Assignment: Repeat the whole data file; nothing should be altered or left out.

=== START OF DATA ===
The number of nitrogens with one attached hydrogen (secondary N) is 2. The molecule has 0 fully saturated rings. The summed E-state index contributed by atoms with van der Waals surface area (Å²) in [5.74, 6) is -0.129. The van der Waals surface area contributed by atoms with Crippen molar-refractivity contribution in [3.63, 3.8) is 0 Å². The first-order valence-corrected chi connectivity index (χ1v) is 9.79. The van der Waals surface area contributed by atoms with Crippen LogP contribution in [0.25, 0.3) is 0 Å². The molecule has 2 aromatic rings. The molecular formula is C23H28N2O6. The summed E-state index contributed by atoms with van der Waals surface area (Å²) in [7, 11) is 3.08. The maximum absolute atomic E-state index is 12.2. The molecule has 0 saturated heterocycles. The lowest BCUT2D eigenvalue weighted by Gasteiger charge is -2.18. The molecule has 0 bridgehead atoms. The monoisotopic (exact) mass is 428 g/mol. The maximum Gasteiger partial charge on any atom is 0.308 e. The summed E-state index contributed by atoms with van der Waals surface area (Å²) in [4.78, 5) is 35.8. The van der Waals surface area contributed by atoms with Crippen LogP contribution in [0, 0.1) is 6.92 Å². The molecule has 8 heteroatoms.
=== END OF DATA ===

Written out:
The number of nitrogens with one attached hydrogen (secondary N) is 2. The molecule has 0 fully saturated rings. The summed E-state index contributed by atoms with van der Waals surface area (Å²) in [5.74, 6) is -0.129. The van der Waals surface area contributed by atoms with Crippen molar-refractivity contribution in [3.63, 3.8) is 0 Å². The first-order valence-corrected chi connectivity index (χ1v) is 9.79. The van der Waals surface area contributed by atoms with Crippen LogP contribution in [0.25, 0.3) is 0 Å². The molecule has 2 aromatic rings. The molecular formula is C23H28N2O6. The summed E-state index contributed by atoms with van der Waals surface area (Å²) in [7, 11) is 3.08. The maximum absolute atomic E-state index is 12.2. The molecule has 0 saturated heterocycles. The lowest BCUT2D eigenvalue weighted by Gasteiger charge is -2.18. The molecule has 0 bridgehead atoms. The monoisotopic (exact) mass is 428 g/mol. The maximum Gasteiger partial charge on any atom is 0.308 e. The summed E-state index contributed by atoms with van der Waals surface area (Å²) in [4.78, 5) is 35.8. The van der Waals surface area contributed by atoms with Crippen LogP contribution in [0, 0.1) is 6.92 Å². The molecule has 8 heteroatoms.